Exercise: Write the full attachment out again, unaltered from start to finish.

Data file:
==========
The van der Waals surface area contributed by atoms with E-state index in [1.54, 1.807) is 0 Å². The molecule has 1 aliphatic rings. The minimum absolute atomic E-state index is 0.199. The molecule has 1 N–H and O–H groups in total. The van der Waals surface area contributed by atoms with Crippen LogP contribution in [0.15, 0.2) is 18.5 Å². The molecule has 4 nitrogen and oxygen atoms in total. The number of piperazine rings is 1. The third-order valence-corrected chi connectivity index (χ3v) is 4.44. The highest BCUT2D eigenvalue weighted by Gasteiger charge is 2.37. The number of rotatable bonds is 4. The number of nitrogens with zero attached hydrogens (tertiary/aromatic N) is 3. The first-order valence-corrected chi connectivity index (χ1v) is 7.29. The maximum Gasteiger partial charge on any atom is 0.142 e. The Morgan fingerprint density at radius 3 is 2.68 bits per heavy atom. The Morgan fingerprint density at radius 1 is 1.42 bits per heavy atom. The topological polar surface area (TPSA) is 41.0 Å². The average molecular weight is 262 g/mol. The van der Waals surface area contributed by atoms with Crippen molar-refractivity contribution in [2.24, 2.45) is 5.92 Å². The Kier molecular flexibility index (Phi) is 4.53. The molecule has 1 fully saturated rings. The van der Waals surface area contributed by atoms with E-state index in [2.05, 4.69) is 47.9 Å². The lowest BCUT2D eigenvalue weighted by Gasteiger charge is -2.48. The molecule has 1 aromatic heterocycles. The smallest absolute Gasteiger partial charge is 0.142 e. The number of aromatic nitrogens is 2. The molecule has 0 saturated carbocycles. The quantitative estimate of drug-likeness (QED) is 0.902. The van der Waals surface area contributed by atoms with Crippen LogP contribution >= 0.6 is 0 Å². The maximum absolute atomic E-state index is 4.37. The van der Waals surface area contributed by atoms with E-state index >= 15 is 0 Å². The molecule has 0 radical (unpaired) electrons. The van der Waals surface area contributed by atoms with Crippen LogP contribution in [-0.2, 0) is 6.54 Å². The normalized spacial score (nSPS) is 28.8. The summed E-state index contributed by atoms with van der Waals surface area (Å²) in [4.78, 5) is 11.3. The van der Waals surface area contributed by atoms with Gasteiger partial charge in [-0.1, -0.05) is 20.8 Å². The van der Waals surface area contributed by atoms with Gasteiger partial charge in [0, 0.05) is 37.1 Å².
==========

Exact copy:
The van der Waals surface area contributed by atoms with E-state index in [1.54, 1.807) is 0 Å². The molecule has 1 aliphatic rings. The minimum absolute atomic E-state index is 0.199. The molecule has 1 N–H and O–H groups in total. The van der Waals surface area contributed by atoms with Crippen LogP contribution in [0.15, 0.2) is 18.5 Å². The molecule has 4 nitrogen and oxygen atoms in total. The number of piperazine rings is 1. The third-order valence-corrected chi connectivity index (χ3v) is 4.44. The highest BCUT2D eigenvalue weighted by Gasteiger charge is 2.37. The number of rotatable bonds is 4. The number of nitrogens with zero attached hydrogens (tertiary/aromatic N) is 3. The first-order valence-corrected chi connectivity index (χ1v) is 7.29. The maximum Gasteiger partial charge on any atom is 0.142 e. The Morgan fingerprint density at radius 3 is 2.68 bits per heavy atom. The Morgan fingerprint density at radius 1 is 1.42 bits per heavy atom. The topological polar surface area (TPSA) is 41.0 Å². The average molecular weight is 262 g/mol. The van der Waals surface area contributed by atoms with Crippen molar-refractivity contribution in [2.24, 2.45) is 5.92 Å². The Kier molecular flexibility index (Phi) is 4.53. The molecule has 1 fully saturated rings. The van der Waals surface area contributed by atoms with E-state index in [2.05, 4.69) is 47.9 Å². The lowest BCUT2D eigenvalue weighted by Gasteiger charge is -2.48. The molecule has 1 aromatic heterocycles. The smallest absolute Gasteiger partial charge is 0.142 e. The number of aromatic nitrogens is 2. The molecule has 0 saturated carbocycles. The quantitative estimate of drug-likeness (QED) is 0.902. The van der Waals surface area contributed by atoms with Crippen LogP contribution >= 0.6 is 0 Å². The maximum absolute atomic E-state index is 4.37. The van der Waals surface area contributed by atoms with E-state index >= 15 is 0 Å². The molecule has 0 radical (unpaired) electrons. The van der Waals surface area contributed by atoms with Crippen LogP contribution in [-0.2, 0) is 6.54 Å². The normalized spacial score (nSPS) is 28.8. The summed E-state index contributed by atoms with van der Waals surface area (Å²) in [4.78, 5) is 11.3. The van der Waals surface area contributed by atoms with Gasteiger partial charge in [-0.1, -0.05) is 20.8 Å². The van der Waals surface area contributed by atoms with Gasteiger partial charge in [0, 0.05) is 37.1 Å².